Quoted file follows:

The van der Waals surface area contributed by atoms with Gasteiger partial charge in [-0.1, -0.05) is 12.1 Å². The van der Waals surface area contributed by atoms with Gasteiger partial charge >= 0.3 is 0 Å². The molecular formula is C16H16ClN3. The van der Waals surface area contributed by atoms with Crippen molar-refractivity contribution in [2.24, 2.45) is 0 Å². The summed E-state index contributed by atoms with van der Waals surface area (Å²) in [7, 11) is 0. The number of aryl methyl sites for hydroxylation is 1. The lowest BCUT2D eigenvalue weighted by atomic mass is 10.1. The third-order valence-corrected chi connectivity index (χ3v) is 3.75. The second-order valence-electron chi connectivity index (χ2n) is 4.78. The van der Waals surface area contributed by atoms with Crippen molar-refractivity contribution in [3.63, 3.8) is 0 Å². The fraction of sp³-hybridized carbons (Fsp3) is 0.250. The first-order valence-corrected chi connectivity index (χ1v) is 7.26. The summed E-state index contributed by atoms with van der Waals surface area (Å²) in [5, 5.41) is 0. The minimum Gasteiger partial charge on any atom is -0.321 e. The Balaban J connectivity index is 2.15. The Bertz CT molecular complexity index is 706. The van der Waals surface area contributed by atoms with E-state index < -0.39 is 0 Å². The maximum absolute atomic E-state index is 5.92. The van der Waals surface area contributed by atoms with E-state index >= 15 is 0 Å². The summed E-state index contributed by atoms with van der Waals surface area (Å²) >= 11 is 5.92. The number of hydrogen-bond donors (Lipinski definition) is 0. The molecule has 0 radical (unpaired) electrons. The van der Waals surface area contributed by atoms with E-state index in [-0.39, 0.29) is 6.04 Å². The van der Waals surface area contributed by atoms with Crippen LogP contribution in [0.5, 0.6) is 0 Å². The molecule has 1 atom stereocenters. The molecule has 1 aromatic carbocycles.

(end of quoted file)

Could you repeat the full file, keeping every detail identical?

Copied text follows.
The van der Waals surface area contributed by atoms with Gasteiger partial charge in [-0.1, -0.05) is 12.1 Å². The van der Waals surface area contributed by atoms with Gasteiger partial charge >= 0.3 is 0 Å². The molecular formula is C16H16ClN3. The van der Waals surface area contributed by atoms with Crippen molar-refractivity contribution in [2.24, 2.45) is 0 Å². The summed E-state index contributed by atoms with van der Waals surface area (Å²) in [7, 11) is 0. The number of aryl methyl sites for hydroxylation is 1. The lowest BCUT2D eigenvalue weighted by atomic mass is 10.1. The third-order valence-corrected chi connectivity index (χ3v) is 3.75. The second-order valence-electron chi connectivity index (χ2n) is 4.78. The van der Waals surface area contributed by atoms with Crippen molar-refractivity contribution in [3.63, 3.8) is 0 Å². The fraction of sp³-hybridized carbons (Fsp3) is 0.250. The first-order valence-corrected chi connectivity index (χ1v) is 7.26. The summed E-state index contributed by atoms with van der Waals surface area (Å²) in [5, 5.41) is 0. The minimum Gasteiger partial charge on any atom is -0.321 e. The Balaban J connectivity index is 2.15. The Bertz CT molecular complexity index is 706. The van der Waals surface area contributed by atoms with E-state index < -0.39 is 0 Å². The maximum absolute atomic E-state index is 5.92. The van der Waals surface area contributed by atoms with E-state index >= 15 is 0 Å². The summed E-state index contributed by atoms with van der Waals surface area (Å²) >= 11 is 5.92. The number of hydrogen-bond donors (Lipinski definition) is 0. The molecule has 0 radical (unpaired) electrons. The van der Waals surface area contributed by atoms with E-state index in [-0.39, 0.29) is 6.04 Å². The van der Waals surface area contributed by atoms with Crippen LogP contribution in [0.5, 0.6) is 0 Å². The molecule has 1 atom stereocenters. The molecule has 1 aromatic carbocycles.